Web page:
(it's an amazon.com link)

In a less related note I'm very very drunk8/08/2006 10:28:00 PM|W|P|Anonymous Anonymous|W|P|Thankfully? Pale Saints weedy?
You have no idea.
Stupid, ignorant, prepotent...
Pale Saints are great and you don´t know it.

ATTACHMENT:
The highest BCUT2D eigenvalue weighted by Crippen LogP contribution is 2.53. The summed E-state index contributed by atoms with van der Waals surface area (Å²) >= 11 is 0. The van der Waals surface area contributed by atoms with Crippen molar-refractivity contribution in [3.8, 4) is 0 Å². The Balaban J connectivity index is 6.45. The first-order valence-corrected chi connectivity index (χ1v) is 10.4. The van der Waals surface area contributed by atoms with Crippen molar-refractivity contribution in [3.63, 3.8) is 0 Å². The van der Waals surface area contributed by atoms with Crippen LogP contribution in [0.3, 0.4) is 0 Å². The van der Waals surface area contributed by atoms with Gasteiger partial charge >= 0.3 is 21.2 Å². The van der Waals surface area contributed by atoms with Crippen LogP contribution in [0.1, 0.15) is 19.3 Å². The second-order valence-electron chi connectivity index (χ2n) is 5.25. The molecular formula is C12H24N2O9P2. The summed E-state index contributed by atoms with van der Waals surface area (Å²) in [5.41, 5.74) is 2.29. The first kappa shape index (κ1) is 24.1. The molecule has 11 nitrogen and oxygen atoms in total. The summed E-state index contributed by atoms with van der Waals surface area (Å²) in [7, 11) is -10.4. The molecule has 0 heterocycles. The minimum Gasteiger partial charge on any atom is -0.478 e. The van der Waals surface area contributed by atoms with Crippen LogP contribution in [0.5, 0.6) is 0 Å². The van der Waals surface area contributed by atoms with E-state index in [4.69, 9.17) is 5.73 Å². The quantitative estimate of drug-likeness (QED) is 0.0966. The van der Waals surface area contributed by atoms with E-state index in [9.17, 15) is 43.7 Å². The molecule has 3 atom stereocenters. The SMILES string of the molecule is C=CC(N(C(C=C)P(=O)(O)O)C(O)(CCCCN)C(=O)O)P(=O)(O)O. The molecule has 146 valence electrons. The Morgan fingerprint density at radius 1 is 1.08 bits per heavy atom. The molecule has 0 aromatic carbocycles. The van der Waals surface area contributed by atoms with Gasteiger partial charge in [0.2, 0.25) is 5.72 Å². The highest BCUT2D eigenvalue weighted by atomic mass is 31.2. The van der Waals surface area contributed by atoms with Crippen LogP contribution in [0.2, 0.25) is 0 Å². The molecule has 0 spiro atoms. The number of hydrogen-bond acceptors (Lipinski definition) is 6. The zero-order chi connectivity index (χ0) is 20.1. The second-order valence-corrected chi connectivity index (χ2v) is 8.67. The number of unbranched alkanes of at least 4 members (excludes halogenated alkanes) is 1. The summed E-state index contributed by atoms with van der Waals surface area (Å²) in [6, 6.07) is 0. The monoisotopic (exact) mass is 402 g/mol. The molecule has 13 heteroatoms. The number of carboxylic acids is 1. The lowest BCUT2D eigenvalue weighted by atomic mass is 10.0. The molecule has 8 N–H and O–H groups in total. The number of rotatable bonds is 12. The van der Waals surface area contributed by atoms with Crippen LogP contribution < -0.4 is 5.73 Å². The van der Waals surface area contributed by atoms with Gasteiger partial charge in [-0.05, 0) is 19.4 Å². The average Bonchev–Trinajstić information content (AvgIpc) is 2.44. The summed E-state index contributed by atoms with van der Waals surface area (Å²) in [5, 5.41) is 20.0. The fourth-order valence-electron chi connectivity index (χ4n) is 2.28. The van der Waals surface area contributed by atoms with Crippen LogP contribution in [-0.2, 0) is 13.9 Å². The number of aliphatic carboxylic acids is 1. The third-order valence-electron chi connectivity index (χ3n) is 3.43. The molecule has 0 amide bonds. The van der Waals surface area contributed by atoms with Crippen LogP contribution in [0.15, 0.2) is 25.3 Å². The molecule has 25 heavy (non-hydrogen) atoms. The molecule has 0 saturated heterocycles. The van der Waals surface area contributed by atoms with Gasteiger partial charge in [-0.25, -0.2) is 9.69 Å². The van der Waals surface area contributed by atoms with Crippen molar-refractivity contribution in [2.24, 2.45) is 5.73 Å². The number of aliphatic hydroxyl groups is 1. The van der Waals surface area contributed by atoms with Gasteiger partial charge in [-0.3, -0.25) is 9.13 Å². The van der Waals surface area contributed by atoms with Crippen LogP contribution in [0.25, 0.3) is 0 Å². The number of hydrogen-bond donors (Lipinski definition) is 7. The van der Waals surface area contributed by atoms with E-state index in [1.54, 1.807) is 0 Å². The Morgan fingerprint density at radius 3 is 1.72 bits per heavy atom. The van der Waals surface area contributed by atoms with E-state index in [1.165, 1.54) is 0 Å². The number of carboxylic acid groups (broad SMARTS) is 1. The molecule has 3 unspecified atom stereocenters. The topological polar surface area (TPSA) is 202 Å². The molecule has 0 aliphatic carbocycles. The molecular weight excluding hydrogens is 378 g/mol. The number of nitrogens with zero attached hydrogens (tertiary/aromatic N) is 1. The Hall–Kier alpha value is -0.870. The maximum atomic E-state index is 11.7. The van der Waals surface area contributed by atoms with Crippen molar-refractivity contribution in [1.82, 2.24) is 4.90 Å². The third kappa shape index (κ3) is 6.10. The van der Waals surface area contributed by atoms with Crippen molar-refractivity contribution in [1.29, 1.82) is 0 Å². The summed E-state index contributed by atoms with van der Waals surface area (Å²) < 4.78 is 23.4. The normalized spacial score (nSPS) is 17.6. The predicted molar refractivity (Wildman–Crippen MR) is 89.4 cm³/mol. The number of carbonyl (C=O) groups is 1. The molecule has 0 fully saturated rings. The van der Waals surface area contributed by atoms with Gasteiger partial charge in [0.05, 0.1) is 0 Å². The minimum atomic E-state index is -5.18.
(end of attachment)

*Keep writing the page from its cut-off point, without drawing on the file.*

nerfone@gmail.com8/03/2006 07:43:00 PM|W|P|dan|W|P|The cicadas are out in force now. After spending their formative years living underground, they come to the surface at this time of year to reproduce, and don't they let you know it. The male's mating call can reach 100 decibels, and as loads of them emerge together, it's a constant racket. A hundred thousand bugs all shouting "Come here baby! Let's get it on!" at the top of their lungs* to lady insects makes for a fearsome noise. They are the Motorhead of the insect world. I like the sound though. It's a little reminder that, even though we've been here six months and are beginning to get used to the place, we're still somewhere foreign and very different from what we've known before. Into August now, and this is where people tell us the Tokyo summer really steps up a gear, as if July wasn't bad enough. The heat is okay, but the humidity is way above anything my pathetic pale Northern European gene pool is used to. Just walking a short distance is enough to make me break out in sweat, and sustained exercise reduces me to a horrible sweaty puddle on the pavement. This might be a reflection of my fitness level, or lack of, but everyone else appears to be in the same boat (said boat being afloat on a sea of perspiration, no doubt). The people who used to hand out promotional tissues on street corners (yes, they really do that) are now giving out fans, and the Tokyo population spends its day hurrying from one air conditioned haven to another. At least there are only a couple more weeks to endure. And then it's typhoon season. I am blogging to: Blyth Power *they actually do it by beating their hollow thoraxes, but, you know...|W|P|115460192937642180|W|P|Bugs (not bats)|W|P|danpawley@gmail.com